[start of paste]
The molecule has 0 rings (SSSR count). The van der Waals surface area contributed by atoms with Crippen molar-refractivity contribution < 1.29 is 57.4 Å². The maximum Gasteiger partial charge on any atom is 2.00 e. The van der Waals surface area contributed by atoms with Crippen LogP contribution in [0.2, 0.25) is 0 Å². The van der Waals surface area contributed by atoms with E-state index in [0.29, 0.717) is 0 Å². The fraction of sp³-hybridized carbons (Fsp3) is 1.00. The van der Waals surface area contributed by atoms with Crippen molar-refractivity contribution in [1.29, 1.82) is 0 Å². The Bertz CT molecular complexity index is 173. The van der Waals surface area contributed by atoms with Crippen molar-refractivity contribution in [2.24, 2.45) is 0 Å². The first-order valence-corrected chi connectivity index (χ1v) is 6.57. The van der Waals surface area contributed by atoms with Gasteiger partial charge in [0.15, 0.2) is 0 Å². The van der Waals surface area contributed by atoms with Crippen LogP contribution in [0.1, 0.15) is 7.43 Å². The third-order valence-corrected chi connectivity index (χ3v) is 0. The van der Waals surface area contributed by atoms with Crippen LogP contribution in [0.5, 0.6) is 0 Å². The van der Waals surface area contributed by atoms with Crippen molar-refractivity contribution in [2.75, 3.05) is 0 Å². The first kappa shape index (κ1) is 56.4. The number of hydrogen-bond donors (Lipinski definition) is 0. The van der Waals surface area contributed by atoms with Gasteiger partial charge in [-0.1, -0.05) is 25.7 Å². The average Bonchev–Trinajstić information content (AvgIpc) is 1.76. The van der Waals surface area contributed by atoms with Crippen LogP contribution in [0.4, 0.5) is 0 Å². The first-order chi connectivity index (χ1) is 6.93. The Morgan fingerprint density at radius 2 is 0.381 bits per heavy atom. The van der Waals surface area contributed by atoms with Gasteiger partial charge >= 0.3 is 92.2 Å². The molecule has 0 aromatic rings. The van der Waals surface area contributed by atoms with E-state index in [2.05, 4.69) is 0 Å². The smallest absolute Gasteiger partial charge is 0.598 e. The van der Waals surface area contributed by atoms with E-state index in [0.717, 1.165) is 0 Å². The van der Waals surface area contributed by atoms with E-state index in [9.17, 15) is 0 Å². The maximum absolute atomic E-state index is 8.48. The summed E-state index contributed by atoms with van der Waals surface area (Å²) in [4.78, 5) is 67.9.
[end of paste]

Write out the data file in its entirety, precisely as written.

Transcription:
The molecule has 0 rings (SSSR count). The van der Waals surface area contributed by atoms with Crippen molar-refractivity contribution < 1.29 is 57.4 Å². The maximum Gasteiger partial charge on any atom is 2.00 e. The van der Waals surface area contributed by atoms with Crippen LogP contribution in [0.2, 0.25) is 0 Å². The van der Waals surface area contributed by atoms with E-state index in [0.29, 0.717) is 0 Å². The fraction of sp³-hybridized carbons (Fsp3) is 1.00. The van der Waals surface area contributed by atoms with Crippen molar-refractivity contribution in [1.29, 1.82) is 0 Å². The Bertz CT molecular complexity index is 173. The van der Waals surface area contributed by atoms with Crippen molar-refractivity contribution in [2.24, 2.45) is 0 Å². The first-order valence-corrected chi connectivity index (χ1v) is 6.57. The van der Waals surface area contributed by atoms with Gasteiger partial charge in [0.15, 0.2) is 0 Å². The van der Waals surface area contributed by atoms with Crippen LogP contribution in [0.1, 0.15) is 7.43 Å². The third-order valence-corrected chi connectivity index (χ3v) is 0. The van der Waals surface area contributed by atoms with Crippen LogP contribution in [0.5, 0.6) is 0 Å². The van der Waals surface area contributed by atoms with Crippen molar-refractivity contribution in [2.75, 3.05) is 0 Å². The first kappa shape index (κ1) is 56.4. The number of hydrogen-bond donors (Lipinski definition) is 0. The van der Waals surface area contributed by atoms with Gasteiger partial charge in [-0.1, -0.05) is 25.7 Å². The average Bonchev–Trinajstić information content (AvgIpc) is 1.76. The van der Waals surface area contributed by atoms with Crippen LogP contribution in [0.4, 0.5) is 0 Å². The first-order chi connectivity index (χ1) is 6.93. The Morgan fingerprint density at radius 2 is 0.381 bits per heavy atom. The van der Waals surface area contributed by atoms with Gasteiger partial charge >= 0.3 is 92.2 Å². The molecule has 0 aromatic rings. The van der Waals surface area contributed by atoms with E-state index in [2.05, 4.69) is 0 Å². The smallest absolute Gasteiger partial charge is 0.598 e. The van der Waals surface area contributed by atoms with E-state index in [0.717, 1.165) is 0 Å². The van der Waals surface area contributed by atoms with E-state index in [9.17, 15) is 0 Å². The maximum absolute atomic E-state index is 8.48. The summed E-state index contributed by atoms with van der Waals surface area (Å²) in [4.78, 5) is 67.9.